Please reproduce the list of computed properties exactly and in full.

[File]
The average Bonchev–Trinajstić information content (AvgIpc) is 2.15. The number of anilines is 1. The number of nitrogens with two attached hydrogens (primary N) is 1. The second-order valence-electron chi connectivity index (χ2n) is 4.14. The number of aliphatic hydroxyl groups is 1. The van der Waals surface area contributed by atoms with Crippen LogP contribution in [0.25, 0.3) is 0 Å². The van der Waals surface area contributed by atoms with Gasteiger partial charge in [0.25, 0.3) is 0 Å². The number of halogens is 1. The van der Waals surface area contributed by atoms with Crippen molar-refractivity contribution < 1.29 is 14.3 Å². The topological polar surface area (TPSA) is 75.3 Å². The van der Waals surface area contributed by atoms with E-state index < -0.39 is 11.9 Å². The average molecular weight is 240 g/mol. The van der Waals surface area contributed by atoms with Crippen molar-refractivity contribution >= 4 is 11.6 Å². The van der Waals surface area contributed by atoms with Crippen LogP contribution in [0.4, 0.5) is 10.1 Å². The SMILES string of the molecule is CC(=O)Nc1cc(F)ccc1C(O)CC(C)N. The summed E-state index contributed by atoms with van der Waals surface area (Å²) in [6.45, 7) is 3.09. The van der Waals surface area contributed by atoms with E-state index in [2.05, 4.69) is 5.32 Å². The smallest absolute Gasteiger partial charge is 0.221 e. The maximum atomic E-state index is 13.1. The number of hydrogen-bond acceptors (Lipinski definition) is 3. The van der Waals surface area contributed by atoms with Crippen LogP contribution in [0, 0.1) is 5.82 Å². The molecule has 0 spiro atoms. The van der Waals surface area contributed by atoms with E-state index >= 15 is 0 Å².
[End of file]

The average Bonchev–Trinajstić information content (AvgIpc) is 2.15. The number of anilines is 1. The number of nitrogens with two attached hydrogens (primary N) is 1. The second-order valence-electron chi connectivity index (χ2n) is 4.14. The number of aliphatic hydroxyl groups is 1. The van der Waals surface area contributed by atoms with Crippen LogP contribution in [0.25, 0.3) is 0 Å². The van der Waals surface area contributed by atoms with Gasteiger partial charge in [0.25, 0.3) is 0 Å². The number of halogens is 1. The van der Waals surface area contributed by atoms with Crippen molar-refractivity contribution < 1.29 is 14.3 Å². The topological polar surface area (TPSA) is 75.3 Å². The van der Waals surface area contributed by atoms with E-state index < -0.39 is 11.9 Å². The average molecular weight is 240 g/mol. The van der Waals surface area contributed by atoms with Crippen molar-refractivity contribution >= 4 is 11.6 Å². The van der Waals surface area contributed by atoms with Crippen LogP contribution in [0.4, 0.5) is 10.1 Å². The SMILES string of the molecule is CC(=O)Nc1cc(F)ccc1C(O)CC(C)N. The summed E-state index contributed by atoms with van der Waals surface area (Å²) in [6.45, 7) is 3.09. The van der Waals surface area contributed by atoms with E-state index in [2.05, 4.69) is 5.32 Å². The smallest absolute Gasteiger partial charge is 0.221 e. The maximum atomic E-state index is 13.1. The number of hydrogen-bond acceptors (Lipinski definition) is 3. The van der Waals surface area contributed by atoms with Crippen LogP contribution in [0, 0.1) is 5.82 Å². The molecule has 0 spiro atoms. The van der Waals surface area contributed by atoms with E-state index >= 15 is 0 Å².